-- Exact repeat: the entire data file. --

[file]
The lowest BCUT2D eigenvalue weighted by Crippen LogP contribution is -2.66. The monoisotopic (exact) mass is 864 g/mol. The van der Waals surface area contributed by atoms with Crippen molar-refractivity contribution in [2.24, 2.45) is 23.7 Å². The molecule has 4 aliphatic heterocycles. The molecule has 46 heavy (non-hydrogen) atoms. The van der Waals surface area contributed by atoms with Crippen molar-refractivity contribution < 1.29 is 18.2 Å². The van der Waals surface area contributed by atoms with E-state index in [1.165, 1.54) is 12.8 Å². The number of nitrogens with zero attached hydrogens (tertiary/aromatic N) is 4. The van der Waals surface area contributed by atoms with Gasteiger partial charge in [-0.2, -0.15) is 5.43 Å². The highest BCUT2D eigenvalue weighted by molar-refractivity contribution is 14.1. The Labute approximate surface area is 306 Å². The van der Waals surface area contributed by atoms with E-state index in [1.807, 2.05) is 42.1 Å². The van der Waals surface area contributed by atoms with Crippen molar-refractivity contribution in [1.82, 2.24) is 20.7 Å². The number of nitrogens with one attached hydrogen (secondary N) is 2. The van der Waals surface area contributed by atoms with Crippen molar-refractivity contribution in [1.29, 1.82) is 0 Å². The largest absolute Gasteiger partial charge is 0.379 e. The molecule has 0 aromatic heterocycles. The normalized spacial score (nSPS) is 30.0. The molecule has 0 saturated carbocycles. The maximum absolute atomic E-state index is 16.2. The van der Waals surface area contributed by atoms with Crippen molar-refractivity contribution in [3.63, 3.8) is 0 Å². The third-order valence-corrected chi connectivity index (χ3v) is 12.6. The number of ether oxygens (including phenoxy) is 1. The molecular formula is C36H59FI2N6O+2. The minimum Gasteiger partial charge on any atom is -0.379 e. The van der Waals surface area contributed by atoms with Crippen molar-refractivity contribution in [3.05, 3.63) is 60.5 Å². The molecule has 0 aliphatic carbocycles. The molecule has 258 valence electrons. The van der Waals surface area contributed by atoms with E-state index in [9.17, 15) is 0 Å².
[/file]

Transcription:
The lowest BCUT2D eigenvalue weighted by Crippen LogP contribution is -2.66. The monoisotopic (exact) mass is 864 g/mol. The van der Waals surface area contributed by atoms with Crippen molar-refractivity contribution in [2.24, 2.45) is 23.7 Å². The molecule has 4 aliphatic heterocycles. The molecule has 46 heavy (non-hydrogen) atoms. The van der Waals surface area contributed by atoms with Crippen molar-refractivity contribution < 1.29 is 18.2 Å². The van der Waals surface area contributed by atoms with E-state index in [1.165, 1.54) is 12.8 Å². The number of nitrogens with zero attached hydrogens (tertiary/aromatic N) is 4. The van der Waals surface area contributed by atoms with Gasteiger partial charge in [-0.2, -0.15) is 5.43 Å². The highest BCUT2D eigenvalue weighted by molar-refractivity contribution is 14.1. The Labute approximate surface area is 306 Å². The van der Waals surface area contributed by atoms with E-state index in [1.807, 2.05) is 42.1 Å². The van der Waals surface area contributed by atoms with Crippen molar-refractivity contribution in [1.82, 2.24) is 20.7 Å². The number of nitrogens with one attached hydrogen (secondary N) is 2. The van der Waals surface area contributed by atoms with Crippen molar-refractivity contribution in [1.29, 1.82) is 0 Å². The largest absolute Gasteiger partial charge is 0.379 e. The molecule has 0 aromatic heterocycles. The normalized spacial score (nSPS) is 30.0. The molecule has 0 saturated carbocycles. The maximum absolute atomic E-state index is 16.2. The van der Waals surface area contributed by atoms with Crippen molar-refractivity contribution in [3.63, 3.8) is 0 Å². The third-order valence-corrected chi connectivity index (χ3v) is 12.6. The number of ether oxygens (including phenoxy) is 1. The molecular formula is C36H59FI2N6O+2. The minimum Gasteiger partial charge on any atom is -0.379 e. The van der Waals surface area contributed by atoms with Crippen molar-refractivity contribution in [3.05, 3.63) is 60.5 Å². The molecule has 0 aliphatic carbocycles. The molecule has 258 valence electrons. The van der Waals surface area contributed by atoms with E-state index in [9.17, 15) is 0 Å².